This closes out Natalie for Volume One, as we see her get a leg up on her new duties as a Red Cross nurse in a field hospital.
There are three more chapters to go, but they're all single installment chapters so just three more installments to put up: Henri, Walter and Philomene in that order.
Near Tarnow, Galicia. January 10th, 1915. The Tatar driver clucked to his two horses and the horse cart turned back onto the road, where frozen ruts caused the vehicle to bounce viciously. Natalie turned and craned her neck to see Anna. For a moment the other nurse looked after them, then with a last wave she turned and started towards the cluster of buildings and tents which marked the 7th Field Hospital’s second unit.
The wind bit, and Natalie pulled the blankets, still warm from covering both nurses for the last few hours, around her more tightly.
“How long until we reach the first unit?” she asked.
The driver shrugged, but after a moment he answered anyway, “Perhaps an hour if there’s no trouble.” His Russian was strongly accented but understandable.
“What sort of trouble?”
“Shelling. Broken axle. Drunken soldiers.”
If the previous week was any indication, the last of these might be the most likely to appear, though surely they could be little real danger while Natalie sat next to the large, sober Mohammedan with his coiled horsewhip resting across his knees.
When he had arrived at the medical depot that morning to drive Natalie and Anna out to the two field hospital units, Anna had demanded to know why someone had not come to get them sooner, her tone colored with the sense of outraged order which Natalie had become so familiar with over the previous week.
In reply the Tatar had offered his characteristic shrug. “Christmas. All the Christians have been drunk. Now the Austrians attack, so time to sober up maybe.”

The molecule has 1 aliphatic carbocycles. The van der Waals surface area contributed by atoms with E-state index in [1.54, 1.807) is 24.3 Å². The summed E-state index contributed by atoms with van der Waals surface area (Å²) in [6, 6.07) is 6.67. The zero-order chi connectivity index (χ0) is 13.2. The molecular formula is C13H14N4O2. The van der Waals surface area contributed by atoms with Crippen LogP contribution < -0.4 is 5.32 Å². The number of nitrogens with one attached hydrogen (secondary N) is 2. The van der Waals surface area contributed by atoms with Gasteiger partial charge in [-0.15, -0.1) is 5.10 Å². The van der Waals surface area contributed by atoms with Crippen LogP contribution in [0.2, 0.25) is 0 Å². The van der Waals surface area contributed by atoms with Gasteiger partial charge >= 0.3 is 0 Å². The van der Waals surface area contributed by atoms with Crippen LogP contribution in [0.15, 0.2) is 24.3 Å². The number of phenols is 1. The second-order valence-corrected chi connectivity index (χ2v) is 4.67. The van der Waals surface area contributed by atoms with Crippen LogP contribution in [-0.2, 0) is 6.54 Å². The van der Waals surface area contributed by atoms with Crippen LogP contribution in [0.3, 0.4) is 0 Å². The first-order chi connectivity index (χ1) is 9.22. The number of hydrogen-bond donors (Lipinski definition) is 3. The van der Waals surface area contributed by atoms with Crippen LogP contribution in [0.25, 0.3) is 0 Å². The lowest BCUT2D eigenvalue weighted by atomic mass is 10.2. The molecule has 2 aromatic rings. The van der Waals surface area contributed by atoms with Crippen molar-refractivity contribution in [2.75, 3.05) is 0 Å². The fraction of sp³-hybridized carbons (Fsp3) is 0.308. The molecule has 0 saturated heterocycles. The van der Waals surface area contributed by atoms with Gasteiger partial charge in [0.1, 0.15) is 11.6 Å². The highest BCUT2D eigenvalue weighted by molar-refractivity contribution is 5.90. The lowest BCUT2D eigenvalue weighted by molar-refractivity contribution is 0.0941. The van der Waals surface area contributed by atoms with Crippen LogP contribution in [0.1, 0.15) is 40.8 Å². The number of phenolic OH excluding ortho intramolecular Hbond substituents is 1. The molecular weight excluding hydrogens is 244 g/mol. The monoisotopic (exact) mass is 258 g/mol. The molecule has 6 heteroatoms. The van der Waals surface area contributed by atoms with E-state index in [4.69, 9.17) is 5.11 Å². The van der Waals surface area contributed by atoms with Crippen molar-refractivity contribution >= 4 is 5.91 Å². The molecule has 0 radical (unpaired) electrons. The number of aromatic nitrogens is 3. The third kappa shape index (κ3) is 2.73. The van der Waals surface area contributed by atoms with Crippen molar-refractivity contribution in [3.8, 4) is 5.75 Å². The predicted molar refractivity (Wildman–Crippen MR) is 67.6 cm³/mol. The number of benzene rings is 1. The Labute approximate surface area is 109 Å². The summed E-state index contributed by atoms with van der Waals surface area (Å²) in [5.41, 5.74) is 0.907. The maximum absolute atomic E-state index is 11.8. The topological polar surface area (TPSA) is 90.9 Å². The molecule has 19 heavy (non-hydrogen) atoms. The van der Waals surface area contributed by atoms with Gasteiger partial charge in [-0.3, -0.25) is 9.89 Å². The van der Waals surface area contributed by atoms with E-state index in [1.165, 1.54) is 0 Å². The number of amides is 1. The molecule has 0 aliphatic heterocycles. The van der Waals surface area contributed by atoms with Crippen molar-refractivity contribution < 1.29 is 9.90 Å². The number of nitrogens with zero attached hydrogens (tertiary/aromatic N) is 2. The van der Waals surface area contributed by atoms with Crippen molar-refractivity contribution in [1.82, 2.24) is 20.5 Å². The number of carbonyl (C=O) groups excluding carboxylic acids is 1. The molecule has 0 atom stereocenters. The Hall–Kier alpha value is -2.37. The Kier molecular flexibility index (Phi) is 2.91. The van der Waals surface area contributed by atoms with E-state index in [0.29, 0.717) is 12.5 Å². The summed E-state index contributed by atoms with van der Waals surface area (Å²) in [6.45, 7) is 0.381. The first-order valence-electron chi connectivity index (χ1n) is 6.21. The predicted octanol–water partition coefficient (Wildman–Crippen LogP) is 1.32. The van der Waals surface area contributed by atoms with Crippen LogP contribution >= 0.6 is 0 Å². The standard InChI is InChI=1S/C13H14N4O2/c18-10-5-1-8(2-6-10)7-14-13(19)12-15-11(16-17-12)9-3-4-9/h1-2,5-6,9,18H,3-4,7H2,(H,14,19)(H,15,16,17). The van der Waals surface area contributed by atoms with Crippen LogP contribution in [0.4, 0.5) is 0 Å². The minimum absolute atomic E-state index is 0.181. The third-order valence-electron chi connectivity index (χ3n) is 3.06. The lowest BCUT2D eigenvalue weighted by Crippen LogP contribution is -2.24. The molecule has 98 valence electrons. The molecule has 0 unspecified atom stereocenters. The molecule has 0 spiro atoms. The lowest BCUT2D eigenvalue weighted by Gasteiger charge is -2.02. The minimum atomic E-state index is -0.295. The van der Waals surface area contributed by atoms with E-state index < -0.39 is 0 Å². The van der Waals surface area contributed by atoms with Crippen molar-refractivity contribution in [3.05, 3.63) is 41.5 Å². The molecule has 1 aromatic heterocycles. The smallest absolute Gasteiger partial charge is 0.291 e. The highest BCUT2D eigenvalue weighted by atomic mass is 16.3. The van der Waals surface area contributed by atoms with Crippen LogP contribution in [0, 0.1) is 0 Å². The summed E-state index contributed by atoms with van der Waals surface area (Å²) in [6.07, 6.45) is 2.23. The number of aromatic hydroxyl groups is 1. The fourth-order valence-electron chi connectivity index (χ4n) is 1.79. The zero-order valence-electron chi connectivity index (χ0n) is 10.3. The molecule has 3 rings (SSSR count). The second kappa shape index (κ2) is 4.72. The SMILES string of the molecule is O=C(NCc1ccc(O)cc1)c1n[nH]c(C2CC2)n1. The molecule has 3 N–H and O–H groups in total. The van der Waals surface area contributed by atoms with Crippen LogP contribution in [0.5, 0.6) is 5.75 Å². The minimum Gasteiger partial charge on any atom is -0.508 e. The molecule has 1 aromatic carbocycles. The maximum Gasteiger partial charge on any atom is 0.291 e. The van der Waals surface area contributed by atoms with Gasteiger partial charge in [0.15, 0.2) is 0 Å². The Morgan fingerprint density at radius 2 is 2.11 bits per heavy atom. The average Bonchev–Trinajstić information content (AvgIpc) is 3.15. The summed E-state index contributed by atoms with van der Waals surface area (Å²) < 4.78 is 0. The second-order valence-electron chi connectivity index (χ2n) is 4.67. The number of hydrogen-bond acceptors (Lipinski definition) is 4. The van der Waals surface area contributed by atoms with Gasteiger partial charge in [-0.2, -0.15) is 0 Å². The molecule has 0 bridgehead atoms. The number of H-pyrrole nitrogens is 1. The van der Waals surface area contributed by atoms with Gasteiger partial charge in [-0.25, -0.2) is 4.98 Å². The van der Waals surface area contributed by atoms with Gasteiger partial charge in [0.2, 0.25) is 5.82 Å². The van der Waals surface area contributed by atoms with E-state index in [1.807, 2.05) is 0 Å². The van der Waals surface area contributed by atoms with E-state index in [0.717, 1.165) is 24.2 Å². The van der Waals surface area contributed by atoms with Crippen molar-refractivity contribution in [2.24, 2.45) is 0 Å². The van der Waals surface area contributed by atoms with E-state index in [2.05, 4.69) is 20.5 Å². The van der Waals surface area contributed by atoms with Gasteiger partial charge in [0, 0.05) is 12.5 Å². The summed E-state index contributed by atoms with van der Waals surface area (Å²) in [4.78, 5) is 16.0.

It was a strange, drawn out, increasingly lonely Christmas which had dogged Natalie throughout her last days in Kiev and now into her first week in occupied Galicia, a Christmas muddled by the clash and mixture of East and West.
The Lutereks, as Poles and Roman Catholics, celebrated Christmas on December 25th of the Gregorian Calendar, a reform of the ancient Julian Calendar which the pope had introduced in the 16th century and all Western nations had adopted by the middle of the 18th. Not so Mother Russia, which still abided by the calendar introduced by Julius Caesar. Thus when the Lutereks went to the Roman Catholic Cathedral of St. Nicholas to celebrate mass on the night of Christmas Eve, and the doctor stayed home from the hospital the next day to spend the holiday together with Borys before he left to join his regiment, for their neighbors and the Orthodox Church Christmas was still thirteen days away.
For Natalie too it had been Christmas, but though as a little girl living in the convent school she had often imagined what it would be like to live in a real house with a family on Christmas, now she had slipped quietly up to her room as soon as she got back from Christmas Eve mass, determined to avoid causing any scene by discomforting Madame Luterek as she prepared to send her second son to war. Remembering the joyous shouts and scrambling from bed to bed in the convent school dormitory as the girls came back from Christmas mass and opened the ‘charity bundles’ containing candy, illustrated cards, and little toys piously assembled by the ladies who supported the convent -- the hugs and confidences and best wishes for the coming year scribbled in autograph albums on that night of the year during which the sisters’ tolerance was nearly limitless -- Natalie for the first time in many weeks took the miniature of her mother and her old wooden doll, Lalka, into bed under the pile of blankets which kept her warm in the upstairs bedroom.
In the days leading up to the holiday, she had been waiting for a letter, hoping that perhaps the spirit of the season and the letter she had sent to her father’s lawyer, telling him that she was leaving her work as a governess and joining a field hospital, would inspire her father to write to her himself. Even if it remained true that she could not see him again just one letter, a few sentences written with tenderness, would be a treasure. But no. The letter which had arrived in that morning’s post was a formal one written by a legal clerk, expressing approval for her service to the Motherland and providing a credit draft which she could take to a bank in Kiev to get money for the clothing and equipment she would need.